We’re all bored of saying it… but ‘the Covid pandemic changed everything.’
This now well-voiced phrase has been used across the world by governments, businesses and even call centres. It’s meaning has become something associated with disruption, poor quality and general negativity. However, the use of virtual teaching and workshop delivery that has emerged from that initial pandemic chaos seems to be opening new doors to working with students from other parts of the world and in turn having a positive environmental impact.
I still look back at those lockdown days with dread, wondering how we got through all those months behind closed doors. One thing we at Highly Sprung were determined not to do was stop. Our workshops went online and we beamed our classes across Coventry and Warwickshire. Much like many of you reading this, we adapted. Our practice developed and we were made to think outside the box when it came to engaging children and young people in physical theatre… a practice based in contact and connection with others. Since those dark days our doors have been flung open and we have welcomed students young and old to join us in devising work and we haven’t, for one second, contemplated going back to teaching online.
So, when we were approached by International School Theatre Association to work with St Andrew’s High School in Thailand and return to the virtual classroom to deliver a workshop based on immersive theatre, we did so with a certain amount of trepidation.
Due to the time difference, the alarm went off at 4:00am and we were online teaching from our base at Daimler Powerhouse from 6:00am. Within just a few seconds Sarah and I were back in the zone where students followed online and the two of us demonstrated clearly, concisely, with close ups to camera, a Powerpoint presentation, and the ever tricky Q+A. The work created and generated by the young theatre makers was brilliant, especially from a group who have never had the opportunity to experience immersive work first hand. We explored the power of possibility and discovered the freedom that this form of performance generation brings. More importantly, the group identified immersive theatre as the opportunity to break the rules that traditional theatre has established over hundreds of years.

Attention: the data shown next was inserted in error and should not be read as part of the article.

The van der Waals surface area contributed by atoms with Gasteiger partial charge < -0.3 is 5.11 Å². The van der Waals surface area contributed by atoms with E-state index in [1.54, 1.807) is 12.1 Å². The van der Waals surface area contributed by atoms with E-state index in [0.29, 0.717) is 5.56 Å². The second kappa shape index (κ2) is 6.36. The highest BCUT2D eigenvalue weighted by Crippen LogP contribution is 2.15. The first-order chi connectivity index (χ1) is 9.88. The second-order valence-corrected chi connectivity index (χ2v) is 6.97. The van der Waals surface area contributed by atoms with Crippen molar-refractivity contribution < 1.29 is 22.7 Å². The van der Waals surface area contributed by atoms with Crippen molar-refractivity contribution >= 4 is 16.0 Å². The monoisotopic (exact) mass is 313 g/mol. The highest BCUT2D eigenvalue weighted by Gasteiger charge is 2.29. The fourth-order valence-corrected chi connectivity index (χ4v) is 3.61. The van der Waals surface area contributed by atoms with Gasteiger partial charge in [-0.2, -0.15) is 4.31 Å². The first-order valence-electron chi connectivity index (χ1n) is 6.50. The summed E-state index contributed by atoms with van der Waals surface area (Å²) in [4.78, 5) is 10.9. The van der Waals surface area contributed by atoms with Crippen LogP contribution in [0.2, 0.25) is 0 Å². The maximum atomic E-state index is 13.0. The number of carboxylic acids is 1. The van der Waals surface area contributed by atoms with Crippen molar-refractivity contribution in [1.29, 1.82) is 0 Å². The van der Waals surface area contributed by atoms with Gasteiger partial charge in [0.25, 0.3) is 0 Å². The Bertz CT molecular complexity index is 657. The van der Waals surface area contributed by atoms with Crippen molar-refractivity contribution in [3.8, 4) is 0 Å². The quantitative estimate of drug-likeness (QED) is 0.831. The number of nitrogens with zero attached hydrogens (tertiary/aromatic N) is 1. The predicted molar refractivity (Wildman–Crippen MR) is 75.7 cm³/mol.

Breaking rules……. Whilst delivering the workshop, I realised that we too, in our workshop were breaking the rules. No longer were we sitting in a circle, the staple of any performing arts class. We were delivering the tasks via a projector screen thousands of miles away, and Highly Sprung a physical theatre company couldn’t have been further away from the participants, there was no physical contact. Yet, there was an incredible connection between the workshop material, the young people and us the deliverers. A lot of praise should be directed to the class teacher, Mr Heron who supported, stewarded, and cajoled the young people into action brilliantly throughout our time together.
“It was the best fun with the most useful range of activities we’ve had all year. Highly recommended!”
This positive experience has really helped open our eyes to the power of connectivity that can be generated through a Zoom screen. Yes, it’s not the easiest of ways to deliver a theatre-based workshop, but in a world where we need to limit air travel, where more and more of our young people need a connection with the arts and people outside of their usual circle, this exciting way of teaching, reaching across the world, needs to be explored and utilised more….
Maybe this is the positive that we can all take from that phrase ‘the Covid pandemic changed everything.’